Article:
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Bid him welcome. This is the motley-minded gentleman.

As You LIKE IT.

-A fountain set round with a rim of old, mossy stones, and paved in its bed with a sort of mosaic work of variously-colored pebbles.

HOUSE OF SEVEN GABLES.

-A gatherer and a disposer of other men's stuff.

Wotton. A running banquet that hath much variety, but little of a sort.

BUTLER. They have been at a great feast of languages, and stolen the scraps.

Love's LABOR Lost.

There's no want of meat, sir; portly and curious viands are prepared to please all kinds of appetites.

MASSINGER.

A dinner of fragments is said often to be the best dinner. So are there few minds but might furnish some instruction and entertainment out of their scraps, their odds and ends of thought. They who cannot weave a uniform web may at least produce a piece of patchwork; which may be useful and not without a charm of its own.

GUESSES AT TRUTH.

-It is a regular omnibus; there is something in it to every. body's taste. Those who like fat can have it; so can they who like lean; as well as those who prefer sugar, and those who choose pepper.

MYSTERIES OF PARIS.

Read, and fear not thine own understanding: this book will create a clear one in thee; and when thou hast considered thy purchase, thou wilt call the price of it a charity to thyself.

SHIRLEY.

In winter you may reade them ad ignem, by the fireside, and in summer ad umbram, under some shadie tree; and therewith passe away the tedious howres.

SALTONSTALL.

INTRODUCTION.

An earlier edition of GLEANINGS having attracted the hearty appro. Fal of a limited circle of that class of readers who prefer "a running banquet that hath much variety, but little of a sort,” the present publisher requested the preparation of an enlargement of the work. In the augmented form in which it is now offered to the public, the contents will be found so much more comprehensive and omnifarious that, while it has been nearly doubled in size, it has been more than doubled in literary value.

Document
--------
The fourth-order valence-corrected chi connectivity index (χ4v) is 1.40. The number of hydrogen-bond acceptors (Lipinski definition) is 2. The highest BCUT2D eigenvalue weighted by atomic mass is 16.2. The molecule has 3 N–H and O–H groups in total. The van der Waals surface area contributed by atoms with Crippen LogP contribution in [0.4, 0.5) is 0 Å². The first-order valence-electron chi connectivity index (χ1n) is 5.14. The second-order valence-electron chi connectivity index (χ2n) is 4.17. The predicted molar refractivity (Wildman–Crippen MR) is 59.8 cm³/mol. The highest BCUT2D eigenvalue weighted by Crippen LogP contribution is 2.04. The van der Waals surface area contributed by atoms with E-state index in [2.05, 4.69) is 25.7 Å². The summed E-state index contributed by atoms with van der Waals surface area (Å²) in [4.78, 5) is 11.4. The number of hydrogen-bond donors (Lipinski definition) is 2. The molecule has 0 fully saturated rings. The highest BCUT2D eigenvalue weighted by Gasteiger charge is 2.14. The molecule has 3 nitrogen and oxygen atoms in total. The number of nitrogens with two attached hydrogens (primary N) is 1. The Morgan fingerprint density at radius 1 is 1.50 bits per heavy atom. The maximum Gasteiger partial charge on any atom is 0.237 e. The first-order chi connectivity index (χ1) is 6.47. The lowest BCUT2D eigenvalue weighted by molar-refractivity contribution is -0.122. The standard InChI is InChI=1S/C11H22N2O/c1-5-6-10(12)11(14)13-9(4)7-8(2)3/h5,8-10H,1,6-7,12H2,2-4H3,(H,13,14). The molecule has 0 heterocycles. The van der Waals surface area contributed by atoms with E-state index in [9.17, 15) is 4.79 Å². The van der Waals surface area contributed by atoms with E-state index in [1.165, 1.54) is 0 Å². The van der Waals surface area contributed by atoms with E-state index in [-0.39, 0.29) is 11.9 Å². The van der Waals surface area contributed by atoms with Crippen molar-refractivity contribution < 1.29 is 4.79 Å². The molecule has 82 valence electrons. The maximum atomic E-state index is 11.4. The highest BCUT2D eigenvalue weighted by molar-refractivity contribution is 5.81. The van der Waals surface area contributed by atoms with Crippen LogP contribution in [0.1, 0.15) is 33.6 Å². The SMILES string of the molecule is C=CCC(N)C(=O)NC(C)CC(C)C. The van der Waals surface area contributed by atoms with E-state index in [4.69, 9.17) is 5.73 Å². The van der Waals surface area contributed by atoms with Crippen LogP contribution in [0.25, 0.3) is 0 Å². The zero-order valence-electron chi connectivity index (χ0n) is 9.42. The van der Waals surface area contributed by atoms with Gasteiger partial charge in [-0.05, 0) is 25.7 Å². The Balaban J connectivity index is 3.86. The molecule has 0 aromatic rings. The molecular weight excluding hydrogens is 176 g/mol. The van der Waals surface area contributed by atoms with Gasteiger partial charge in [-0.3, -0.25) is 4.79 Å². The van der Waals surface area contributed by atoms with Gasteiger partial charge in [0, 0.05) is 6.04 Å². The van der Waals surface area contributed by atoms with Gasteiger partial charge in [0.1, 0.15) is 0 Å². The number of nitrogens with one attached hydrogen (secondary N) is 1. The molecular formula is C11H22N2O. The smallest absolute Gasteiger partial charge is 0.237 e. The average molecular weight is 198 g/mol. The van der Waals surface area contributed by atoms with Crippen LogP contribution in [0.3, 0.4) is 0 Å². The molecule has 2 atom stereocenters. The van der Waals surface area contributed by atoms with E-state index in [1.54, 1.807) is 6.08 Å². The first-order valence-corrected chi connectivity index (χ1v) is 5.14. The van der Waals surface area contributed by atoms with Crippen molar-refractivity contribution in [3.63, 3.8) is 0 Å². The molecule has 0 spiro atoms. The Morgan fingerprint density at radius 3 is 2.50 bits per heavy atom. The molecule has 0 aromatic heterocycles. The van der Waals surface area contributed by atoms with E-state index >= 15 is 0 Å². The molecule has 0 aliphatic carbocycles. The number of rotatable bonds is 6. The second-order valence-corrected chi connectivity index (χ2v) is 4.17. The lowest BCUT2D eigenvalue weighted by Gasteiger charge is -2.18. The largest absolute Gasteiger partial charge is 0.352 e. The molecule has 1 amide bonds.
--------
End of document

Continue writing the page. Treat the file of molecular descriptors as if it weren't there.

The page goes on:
Miscellanea of the omnium-gatherum sort appear to be as accep. table to-day as they undoubtedly were in the youthful period of our literature, though for an opposite reason. When books were scarce, and costly, and inaccessible, anxious readers found in “scripscrapologia" multifarious sources of instruction; now that books are like the stars for multitude, the reader who is appalled by their endless Succession and variety is fain to receive with thankfulness the cream that is skimmed and the grain that is sifted by patient hands for his use. Our ancestors were regaled with such olla-podrida as “The Galimaufry: a Kickshaw (Fr. quelque chose) Treat which comprehends odd bits and scraps, and odds and ends;” or “ The Wit's Miscellany: old and uncommon epigrams, facetious drolleries, whimsical mottoes, merry tales, and fables, for the entertainment and diversion of good company.” To the present generation is accorded a wider field for escursion, from the Curiosities of Disraeli, and the Commonplaces of Southey, to the less ambitious collections of less learned collaborators.